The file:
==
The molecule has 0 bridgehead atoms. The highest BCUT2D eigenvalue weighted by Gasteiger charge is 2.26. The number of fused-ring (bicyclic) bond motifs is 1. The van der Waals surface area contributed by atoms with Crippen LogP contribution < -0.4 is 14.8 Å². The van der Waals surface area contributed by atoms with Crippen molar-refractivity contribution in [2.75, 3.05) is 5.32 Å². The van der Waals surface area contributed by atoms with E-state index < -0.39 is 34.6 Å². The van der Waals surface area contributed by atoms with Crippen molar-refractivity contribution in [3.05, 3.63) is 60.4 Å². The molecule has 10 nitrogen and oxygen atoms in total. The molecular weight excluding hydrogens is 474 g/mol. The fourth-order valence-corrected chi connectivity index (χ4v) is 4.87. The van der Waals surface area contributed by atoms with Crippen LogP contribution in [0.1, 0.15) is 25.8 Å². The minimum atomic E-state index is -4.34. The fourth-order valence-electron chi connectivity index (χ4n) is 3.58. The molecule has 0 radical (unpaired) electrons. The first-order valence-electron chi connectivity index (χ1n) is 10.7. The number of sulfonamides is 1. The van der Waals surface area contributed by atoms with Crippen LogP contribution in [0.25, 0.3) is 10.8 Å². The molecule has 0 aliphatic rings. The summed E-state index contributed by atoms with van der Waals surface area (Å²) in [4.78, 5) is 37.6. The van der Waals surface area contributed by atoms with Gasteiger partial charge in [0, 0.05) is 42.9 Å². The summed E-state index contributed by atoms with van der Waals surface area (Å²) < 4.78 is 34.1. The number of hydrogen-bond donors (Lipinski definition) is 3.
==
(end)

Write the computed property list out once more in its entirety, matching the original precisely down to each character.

The molecule has 0 bridgehead atoms. The highest BCUT2D eigenvalue weighted by Gasteiger charge is 2.26. The number of fused-ring (bicyclic) bond motifs is 1. The van der Waals surface area contributed by atoms with Crippen LogP contribution < -0.4 is 14.8 Å². The van der Waals surface area contributed by atoms with Crippen molar-refractivity contribution in [2.75, 3.05) is 5.32 Å². The van der Waals surface area contributed by atoms with E-state index < -0.39 is 34.6 Å². The van der Waals surface area contributed by atoms with Crippen molar-refractivity contribution in [3.05, 3.63) is 60.4 Å². The molecule has 10 nitrogen and oxygen atoms in total. The molecular weight excluding hydrogens is 474 g/mol. The fourth-order valence-corrected chi connectivity index (χ4v) is 4.87. The van der Waals surface area contributed by atoms with Crippen LogP contribution in [0.1, 0.15) is 25.8 Å². The minimum atomic E-state index is -4.34. The fourth-order valence-electron chi connectivity index (χ4n) is 3.58. The molecule has 0 radical (unpaired) electrons. The first-order valence-electron chi connectivity index (χ1n) is 10.7. The number of sulfonamides is 1. The van der Waals surface area contributed by atoms with Crippen LogP contribution in [0.25, 0.3) is 10.8 Å². The molecule has 0 aliphatic rings. The summed E-state index contributed by atoms with van der Waals surface area (Å²) in [4.78, 5) is 37.6. The van der Waals surface area contributed by atoms with Gasteiger partial charge in [0, 0.05) is 42.9 Å². The summed E-state index contributed by atoms with van der Waals surface area (Å²) < 4.78 is 34.1. The number of hydrogen-bond donors (Lipinski definition) is 3.